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HomeAnswersOtolaryngology (E.N.T)chronic rhino-sinusitisWhen I wake up, I experience pain in my temples. Why?

How to treat the pain in the temple region?

The following is an actual conversation between an iCliniq user and a doctor that has been reviewed and published as a Premium Q&A.

Medically reviewed by

iCliniq medical review team

Published At August 27, 2022
Reviewed AtMay 2, 2024

Patient's Query

Hi doctor,

I have been struggling with this for almost three years. However, I am encouraged that the vast majority of symptoms are gone. I no longer have pain, pressure, congestion, post nasal drip, and cough. I am still struggling with my sense of smell. However, it has been improving intermittently over the past few days to maybe 80 %. Then, it weakens again. I have attached a picture to help. I have a question, though. Sometimes when I wake up, I experience pain in the temples but no pain in the face. Could this be sinuses? Another ENT told me it is likely a tension headache from teeth grinding. It disappears after I get up. Also, after a nasal rinse last night, I experienced mild pressure at the top of the head, which lasted 15 minutes. Could this be sinus related? Except for the smell and that, I feel perfect.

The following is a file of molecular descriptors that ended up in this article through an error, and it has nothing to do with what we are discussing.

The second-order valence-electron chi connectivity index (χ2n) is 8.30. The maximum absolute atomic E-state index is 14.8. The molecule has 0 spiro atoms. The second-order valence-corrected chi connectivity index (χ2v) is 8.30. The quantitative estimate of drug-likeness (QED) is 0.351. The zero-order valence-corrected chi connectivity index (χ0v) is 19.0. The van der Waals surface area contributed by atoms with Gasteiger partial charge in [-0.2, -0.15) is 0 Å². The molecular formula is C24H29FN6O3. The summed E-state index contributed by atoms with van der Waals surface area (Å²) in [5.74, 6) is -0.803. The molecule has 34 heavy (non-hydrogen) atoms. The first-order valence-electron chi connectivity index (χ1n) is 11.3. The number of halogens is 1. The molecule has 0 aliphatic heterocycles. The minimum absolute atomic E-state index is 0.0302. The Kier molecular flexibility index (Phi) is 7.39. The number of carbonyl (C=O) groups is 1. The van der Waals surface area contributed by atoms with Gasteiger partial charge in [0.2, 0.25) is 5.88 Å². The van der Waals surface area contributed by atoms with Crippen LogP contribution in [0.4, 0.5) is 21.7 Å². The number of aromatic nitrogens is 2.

Hi,

Welcome to icliniq.com.

I understand your concern. Symptoms around the temples are doubtful to be related to the sinuses. Yes, there could be a tension headache or migraine if there has been teeth grinding or bruxism in sleep as it causes some temporary spasm of the temporalis muscle around the temples. as I said, it is doubtful to be sinus related. As far as the pressure at the top of the head or somewhere near the medial portion of the frontal sinus is concerned, the frontal sinus might be involved in creating such symptoms and should not be something significant. Rinses will go a long way to control most of your symptoms. 80 % recovery in smell and no other symptoms is a good comeback, and anything more than this is something I would not usually expect to see in your case, keeping in mind some chronic obstructive symptoms not allowing the rinses to reach the target areas near the olfactory cleft and frontal recess. However, in some cases, patients have shown improvement up to 90 %. However, this is more of a subjective assessment, so I take that large amount of progress with a pinch of salt. On the whole, I am happy with your improvement. Keep the rinses on. Do let me know if the case any queries. Kind regards.

Same symptoms don't mean you have the same problem. Consult a doctor now!

Dr. Bhadragiri Vageesh Padiyar
Dr. Bhadragiri Vageesh Padiyar

Otolaryngology (E.N.T)

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